Absolutely no more than 9 Slides!

    1 Title/Intention Slide. For build projects, describe the Problem and Solution. For conceptual projects this can be expressed as Intention/Solution. The slide should include the name of the project and a one sentence statement of both the problem and the solution.

    Example:
    Segmented Vehicle
    Problem: Design a vehicle for a mountainous world with difficult terrain to traverse.
    Solution:  A segmented vehicle with a universal joint system handles mountainous terrain by conforming to the landscape.
     
    1-2  Precedent Slides
    • One slide to show conceptual idea. 
    • One slide to show mechanical or functional idea.
     

    1 Concept Sketch. This should be a clean sketch of your initial ideas. If you do not have a nice drawing or lost yours, create one now!

    2 Iteration Slides. These slides should show early prototypes of your design. Focus on big changes. You do not need to show tiny changes.

    2-3 Final Slides. These should show clean images of your final project (these should be taken in the photo booth).

    Text:

    The text of your post should have a strong narrative that ties together the Why, How and What of your project through clear, cogent writing. Tell the story of how your idea was born, developed, and manifest.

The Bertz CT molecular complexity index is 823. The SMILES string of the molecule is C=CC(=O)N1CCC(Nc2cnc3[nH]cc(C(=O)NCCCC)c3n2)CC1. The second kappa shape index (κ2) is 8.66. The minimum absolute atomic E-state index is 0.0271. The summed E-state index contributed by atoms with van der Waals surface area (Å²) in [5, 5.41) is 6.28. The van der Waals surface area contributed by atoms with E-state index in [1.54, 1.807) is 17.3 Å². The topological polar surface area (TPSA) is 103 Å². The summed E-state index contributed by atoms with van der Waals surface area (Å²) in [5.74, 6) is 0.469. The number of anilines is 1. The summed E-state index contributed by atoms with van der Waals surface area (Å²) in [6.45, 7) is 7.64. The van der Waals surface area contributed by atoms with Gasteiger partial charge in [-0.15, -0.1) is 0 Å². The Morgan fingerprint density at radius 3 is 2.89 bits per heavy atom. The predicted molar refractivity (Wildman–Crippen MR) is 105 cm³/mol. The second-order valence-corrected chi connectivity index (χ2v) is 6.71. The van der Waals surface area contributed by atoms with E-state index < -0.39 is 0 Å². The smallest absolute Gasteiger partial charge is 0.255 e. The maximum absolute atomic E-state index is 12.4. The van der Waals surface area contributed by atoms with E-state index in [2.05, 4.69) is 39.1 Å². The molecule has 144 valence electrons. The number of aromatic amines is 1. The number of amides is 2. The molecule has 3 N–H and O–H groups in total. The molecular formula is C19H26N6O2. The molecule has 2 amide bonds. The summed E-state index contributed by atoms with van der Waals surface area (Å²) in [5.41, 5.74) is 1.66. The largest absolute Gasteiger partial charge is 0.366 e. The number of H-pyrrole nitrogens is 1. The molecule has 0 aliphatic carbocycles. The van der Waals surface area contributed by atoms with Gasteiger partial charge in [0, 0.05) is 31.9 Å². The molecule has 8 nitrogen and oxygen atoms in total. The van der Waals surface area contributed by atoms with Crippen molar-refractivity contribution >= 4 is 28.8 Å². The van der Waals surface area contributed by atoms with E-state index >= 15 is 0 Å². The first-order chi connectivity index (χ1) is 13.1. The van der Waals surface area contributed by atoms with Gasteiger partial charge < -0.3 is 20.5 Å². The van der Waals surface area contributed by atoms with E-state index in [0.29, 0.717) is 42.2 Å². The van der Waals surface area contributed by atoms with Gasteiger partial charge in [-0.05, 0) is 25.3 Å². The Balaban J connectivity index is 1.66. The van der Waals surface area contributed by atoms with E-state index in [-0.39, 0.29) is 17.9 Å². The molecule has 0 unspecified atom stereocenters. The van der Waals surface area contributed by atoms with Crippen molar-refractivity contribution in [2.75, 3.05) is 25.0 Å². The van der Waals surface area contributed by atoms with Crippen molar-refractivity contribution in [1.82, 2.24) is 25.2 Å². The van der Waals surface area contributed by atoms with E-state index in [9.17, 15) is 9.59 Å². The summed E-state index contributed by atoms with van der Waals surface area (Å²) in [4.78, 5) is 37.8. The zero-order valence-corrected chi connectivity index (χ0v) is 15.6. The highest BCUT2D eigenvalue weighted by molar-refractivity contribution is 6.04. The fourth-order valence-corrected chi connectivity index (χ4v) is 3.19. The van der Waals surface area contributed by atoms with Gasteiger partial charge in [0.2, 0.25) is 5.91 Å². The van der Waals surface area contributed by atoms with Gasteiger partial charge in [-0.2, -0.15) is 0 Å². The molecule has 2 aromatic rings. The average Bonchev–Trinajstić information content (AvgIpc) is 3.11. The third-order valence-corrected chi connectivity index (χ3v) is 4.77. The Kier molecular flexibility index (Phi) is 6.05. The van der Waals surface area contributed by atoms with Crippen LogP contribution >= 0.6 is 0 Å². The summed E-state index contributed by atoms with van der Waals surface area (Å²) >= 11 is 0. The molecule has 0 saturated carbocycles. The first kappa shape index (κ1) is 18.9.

The text should include the following 2 items:

    1. A 1-2 sentence project description. 
    2. A 1-2 paragraph brief for your project based on the description below.. The primary purpose of the text is to explain, entice, and convince the reader that your project is amazing and important. Imagine your project on display in the Museum of Modern Art. The text of your post is hanging on the wall next to your work. In 1-2 paragraphs, a viewer should understand what your project is, why it exists, and how you made it. More importantly, the viewer should be interested and care. You will draw them into your project through a compelling narrative.

    Things to think about:

    • The what is a clear statement of the thesis or problem+solution.